“I was cleaning up scraps too close to the conveyor belt underneath a chipper, and I was wearing a rubber glove [when] the rubber part of the conveyor belt actually pulled me in and broke my forearm in half and wrapped me around the roller,” Johnson explains after making a presentation on workplace safety to LP Peace Valley OSB employees in Fort St. John. “I lost all feeling in my left arm right away; it pulled my left arm against the belt, and it pulled my back against the belt, and it actually ripped all the skin off my back.”

Johnson adds, “For me to lock-out a machine and stop the machine, and clean-up properly; it would have taken me an extra five minutes. Now I have zero use of my left arm; it just hangs off my body and does nothing.’

Johnson’s injury –which resulted in very limited wrist and shoulder function on his left arm – had created a downwards spiral of depression for him.

“I figured, you know I have to make the best of something, otherwise I’d just die.”

This realization led Johnson to seek out avenues in which he could share his story with others in an effort to prevent this type of workplace accident from occurring in the future.

“I called Workplace B.C. and said, ‘hey I want to do something positive, I want to go around and talk to places and I hope you guys are ok with that,” and they’re like ‘actually Mark, we have a program for that and we’ll cover you expenses’,” Johnson recalls.

However Johnson says industrial employees don’t necessarily need to sit through his presentation to become safety leaders, but rather an individual just needs to understand that they’re not Superman.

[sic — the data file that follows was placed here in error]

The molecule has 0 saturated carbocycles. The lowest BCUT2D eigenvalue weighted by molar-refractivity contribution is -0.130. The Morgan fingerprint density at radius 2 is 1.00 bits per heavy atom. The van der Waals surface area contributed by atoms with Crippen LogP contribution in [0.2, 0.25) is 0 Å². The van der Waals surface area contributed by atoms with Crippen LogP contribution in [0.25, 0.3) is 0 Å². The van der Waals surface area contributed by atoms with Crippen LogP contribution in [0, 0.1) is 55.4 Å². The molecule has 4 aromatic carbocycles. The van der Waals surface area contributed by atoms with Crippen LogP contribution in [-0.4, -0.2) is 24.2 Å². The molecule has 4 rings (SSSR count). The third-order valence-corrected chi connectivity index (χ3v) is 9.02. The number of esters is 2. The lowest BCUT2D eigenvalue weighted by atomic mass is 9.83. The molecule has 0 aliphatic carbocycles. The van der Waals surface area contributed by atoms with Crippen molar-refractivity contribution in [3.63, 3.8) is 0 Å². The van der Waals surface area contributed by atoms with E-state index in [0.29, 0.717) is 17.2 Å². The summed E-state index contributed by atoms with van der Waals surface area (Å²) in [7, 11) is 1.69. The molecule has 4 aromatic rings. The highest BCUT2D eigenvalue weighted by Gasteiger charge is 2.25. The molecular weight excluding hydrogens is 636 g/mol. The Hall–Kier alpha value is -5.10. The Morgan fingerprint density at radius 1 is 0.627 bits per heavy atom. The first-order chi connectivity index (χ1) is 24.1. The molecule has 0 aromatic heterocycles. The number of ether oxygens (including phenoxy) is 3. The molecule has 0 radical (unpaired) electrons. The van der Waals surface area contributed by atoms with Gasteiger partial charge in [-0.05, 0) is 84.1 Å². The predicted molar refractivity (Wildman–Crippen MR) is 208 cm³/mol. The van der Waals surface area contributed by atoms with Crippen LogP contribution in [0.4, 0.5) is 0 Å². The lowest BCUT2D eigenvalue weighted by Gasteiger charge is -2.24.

“It really is just a general ideology,” Johnson goes on to say. “[When] I grew up, my exact attitude towards things [was] ‘I’m invincible and I’ll never going to get hurt’ and I was 21 – the statistical age where everyone thinks they’re invincible.”

Johnson again speaks to the importance of having a focused mind when in an environment that demands it.

“It was the first week back on night shift,” Johnson remembers. “We did two-weeks of days and two-week nights, and first day back on night shift I’m not really thinking about my job. I’m thinking about the baseball I’m missing, I’m thinking about my friends; I’m not thinking about my job.”

Johnson concludes by explaining the trickle effect a person’s life and death can have on family members and loved ones.

“Basically your injury does not just affect you; it affects everyone around you and that’s the biggest thing I’ve ever learned.”